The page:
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Yemen is known for its unique architectural heritage and historic urban centres. The Old Cities of Sana’a, Shibam in Hadhramout and Zabid in Hodeidah are considered to be among the most authentic and wonderful examples of urban civilizations that have developed up to four millennia ago. To highlight the importance of their preservation, the three Old Cities were successfully added to the World Heritage List at the end of the 20th century. Since the beginning of the war, these historic urban centres have suffered tremendously from airstrikes and other damages linked to the ongoing armed conflict. Over 60 historic settlements, archaeological sites, public buildings, museums, archives and libraries have already been damaged or entirely destroyed. As a further consequence, many Old Cities in Yemen are threatened by well-intended but ad hoc and haphazard reconstruction, which accelerate the deterioration of the authenticity and integrity of Yemen's urban environment. Simultaneously, urban populations and environments are exposed to the socio-economic strains linked to political instability, widespread displacement and high unemployment rates. In combination with restricted access to education, this situation especially affects young Yemenis who often lack the opportunities and essential skills to seek employment. In some cases, these hardships increase their vulnerability to the influence of violent extremist groups.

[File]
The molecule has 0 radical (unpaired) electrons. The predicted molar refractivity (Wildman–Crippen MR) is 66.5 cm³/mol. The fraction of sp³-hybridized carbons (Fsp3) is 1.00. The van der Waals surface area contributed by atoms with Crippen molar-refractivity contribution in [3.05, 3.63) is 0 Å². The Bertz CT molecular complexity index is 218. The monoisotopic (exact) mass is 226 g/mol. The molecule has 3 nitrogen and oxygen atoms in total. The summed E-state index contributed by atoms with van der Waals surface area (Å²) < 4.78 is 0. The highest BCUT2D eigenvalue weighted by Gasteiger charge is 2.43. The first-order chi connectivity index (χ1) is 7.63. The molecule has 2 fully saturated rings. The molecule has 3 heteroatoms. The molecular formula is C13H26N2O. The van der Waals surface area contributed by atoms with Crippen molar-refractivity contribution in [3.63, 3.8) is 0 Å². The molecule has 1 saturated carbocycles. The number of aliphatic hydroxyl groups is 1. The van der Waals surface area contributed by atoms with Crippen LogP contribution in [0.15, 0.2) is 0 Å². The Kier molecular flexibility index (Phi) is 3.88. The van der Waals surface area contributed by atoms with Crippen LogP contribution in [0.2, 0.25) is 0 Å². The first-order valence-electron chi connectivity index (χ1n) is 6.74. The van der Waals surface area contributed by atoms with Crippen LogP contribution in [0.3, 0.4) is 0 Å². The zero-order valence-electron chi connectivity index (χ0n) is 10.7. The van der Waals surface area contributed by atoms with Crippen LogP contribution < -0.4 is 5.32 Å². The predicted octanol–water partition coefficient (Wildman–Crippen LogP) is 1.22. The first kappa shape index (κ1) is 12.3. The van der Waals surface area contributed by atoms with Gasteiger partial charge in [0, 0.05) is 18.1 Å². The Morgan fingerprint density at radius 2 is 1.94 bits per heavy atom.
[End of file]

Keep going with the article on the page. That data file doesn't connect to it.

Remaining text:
The Rapid City and Neighbourhood Profiling – Towards a development-oriented urban recovery process in Yemen, UN-Habitat project works relentlessly to facilitate better targeted and coordinated recovery and development activities based on in-depth data collection and comprehensive action plans. The damage assessments and the city and neighbourhood profiles carried out by the project for seven Yemeni cities (Aden, Al-Houtha, Hodeydah, Saada, Sana'a, Taez, Zinjibar) create the foundation for the elaboration of comprehensive urban recovery strategies. These strategies are developed to bridge the gaps between the immediate reconstruction and the longer-term development of these Yemeni cities to be more resilient, safe, inclusive and sustainable according to the principle of "building back better". By informing recovery and development activities, the project therefore ultimately also contributes to a more peaceful and stable future for Yemeni urban populations.
The Cash for Work: Promoting Livelihood Opportunities for Urban Youth in Yemen, UNESCO project combines the support for Yemeni youth with the preservation of Yemen's historic urban centres. UNESCO is focusing on the four Yemeni cities of Sana'a, Shibam, Zabid and Aden. It will team up closely with Yemeni partners, such as the Social Development Fund, as well as international and national NGOs, municipalities, local government agencies and local master builders and guilds. UNESCO will create cash for work programmes for participants of different qualification levels to engage a broad range of young people in the rehabilitation and restoration activities. Furthermore, master craftsmen, engineers and conservation architects will offer on-the-job trainings for the project's participants to transfer the necessary expertise and skills related to the maintenance and rehabilitation of Yemeni urban heritage. These trainings will not only benefit the participants by giving them access to new livelihood opportunities, they will also help to address the decline of traditional savoir-faire in the mostly informal Yemeni cultural industry. The investment in Yemen's youth hence not only benefits Yemen's historic urban centres, it also contributes to the future recovery and stability of the Yemeni society.